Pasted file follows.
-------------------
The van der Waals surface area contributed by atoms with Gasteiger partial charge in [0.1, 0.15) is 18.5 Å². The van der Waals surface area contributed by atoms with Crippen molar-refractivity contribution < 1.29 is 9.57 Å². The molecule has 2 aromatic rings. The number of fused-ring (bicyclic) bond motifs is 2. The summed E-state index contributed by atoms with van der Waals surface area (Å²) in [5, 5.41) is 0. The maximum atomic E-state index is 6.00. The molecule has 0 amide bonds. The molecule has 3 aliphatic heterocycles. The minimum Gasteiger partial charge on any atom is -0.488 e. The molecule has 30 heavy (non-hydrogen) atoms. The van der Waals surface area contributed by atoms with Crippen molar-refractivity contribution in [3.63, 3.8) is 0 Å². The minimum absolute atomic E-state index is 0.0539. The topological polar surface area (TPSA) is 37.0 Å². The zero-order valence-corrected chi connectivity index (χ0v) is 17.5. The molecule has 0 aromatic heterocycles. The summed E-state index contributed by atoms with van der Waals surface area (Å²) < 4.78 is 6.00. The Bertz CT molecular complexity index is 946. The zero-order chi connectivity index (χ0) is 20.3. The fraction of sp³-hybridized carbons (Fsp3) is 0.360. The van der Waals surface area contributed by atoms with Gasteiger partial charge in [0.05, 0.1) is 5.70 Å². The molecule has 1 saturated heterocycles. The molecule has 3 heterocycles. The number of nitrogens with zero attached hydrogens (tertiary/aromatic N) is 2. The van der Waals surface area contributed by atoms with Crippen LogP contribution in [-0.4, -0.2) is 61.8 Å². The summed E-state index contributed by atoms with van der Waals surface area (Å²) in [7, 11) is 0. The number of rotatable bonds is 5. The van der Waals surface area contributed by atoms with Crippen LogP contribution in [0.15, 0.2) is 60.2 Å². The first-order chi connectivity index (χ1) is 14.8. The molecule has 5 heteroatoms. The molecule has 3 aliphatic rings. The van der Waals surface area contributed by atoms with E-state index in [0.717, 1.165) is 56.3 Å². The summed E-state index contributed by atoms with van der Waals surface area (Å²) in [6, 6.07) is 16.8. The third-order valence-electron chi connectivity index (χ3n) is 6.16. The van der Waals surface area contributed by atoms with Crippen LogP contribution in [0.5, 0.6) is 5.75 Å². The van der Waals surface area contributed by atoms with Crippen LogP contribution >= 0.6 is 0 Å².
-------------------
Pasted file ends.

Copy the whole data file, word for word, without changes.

The van der Waals surface area contributed by atoms with Gasteiger partial charge in [0.1, 0.15) is 18.5 Å². The van der Waals surface area contributed by atoms with Crippen molar-refractivity contribution < 1.29 is 9.57 Å². The molecule has 2 aromatic rings. The number of fused-ring (bicyclic) bond motifs is 2. The summed E-state index contributed by atoms with van der Waals surface area (Å²) in [5, 5.41) is 0. The maximum atomic E-state index is 6.00. The molecule has 0 amide bonds. The molecule has 3 aliphatic heterocycles. The minimum Gasteiger partial charge on any atom is -0.488 e. The molecule has 30 heavy (non-hydrogen) atoms. The van der Waals surface area contributed by atoms with Crippen molar-refractivity contribution in [3.63, 3.8) is 0 Å². The minimum absolute atomic E-state index is 0.0539. The topological polar surface area (TPSA) is 37.0 Å². The zero-order valence-corrected chi connectivity index (χ0v) is 17.5. The molecule has 0 aromatic heterocycles. The summed E-state index contributed by atoms with van der Waals surface area (Å²) < 4.78 is 6.00. The Bertz CT molecular complexity index is 946. The zero-order chi connectivity index (χ0) is 20.3. The fraction of sp³-hybridized carbons (Fsp3) is 0.360. The van der Waals surface area contributed by atoms with Gasteiger partial charge in [0.05, 0.1) is 5.70 Å². The molecule has 1 saturated heterocycles. The molecule has 3 heterocycles. The number of nitrogens with zero attached hydrogens (tertiary/aromatic N) is 2. The van der Waals surface area contributed by atoms with Crippen LogP contribution in [-0.4, -0.2) is 61.8 Å². The summed E-state index contributed by atoms with van der Waals surface area (Å²) in [7, 11) is 0. The number of rotatable bonds is 5. The van der Waals surface area contributed by atoms with Crippen LogP contribution in [0.15, 0.2) is 60.2 Å². The first-order chi connectivity index (χ1) is 14.8. The molecule has 5 heteroatoms. The molecule has 3 aliphatic rings. The van der Waals surface area contributed by atoms with E-state index in [0.717, 1.165) is 56.3 Å². The summed E-state index contributed by atoms with van der Waals surface area (Å²) in [6, 6.07) is 16.8. The third-order valence-electron chi connectivity index (χ3n) is 6.16. The van der Waals surface area contributed by atoms with Crippen LogP contribution in [0.5, 0.6) is 5.75 Å². The van der Waals surface area contributed by atoms with Crippen LogP contribution >= 0.6 is 0 Å².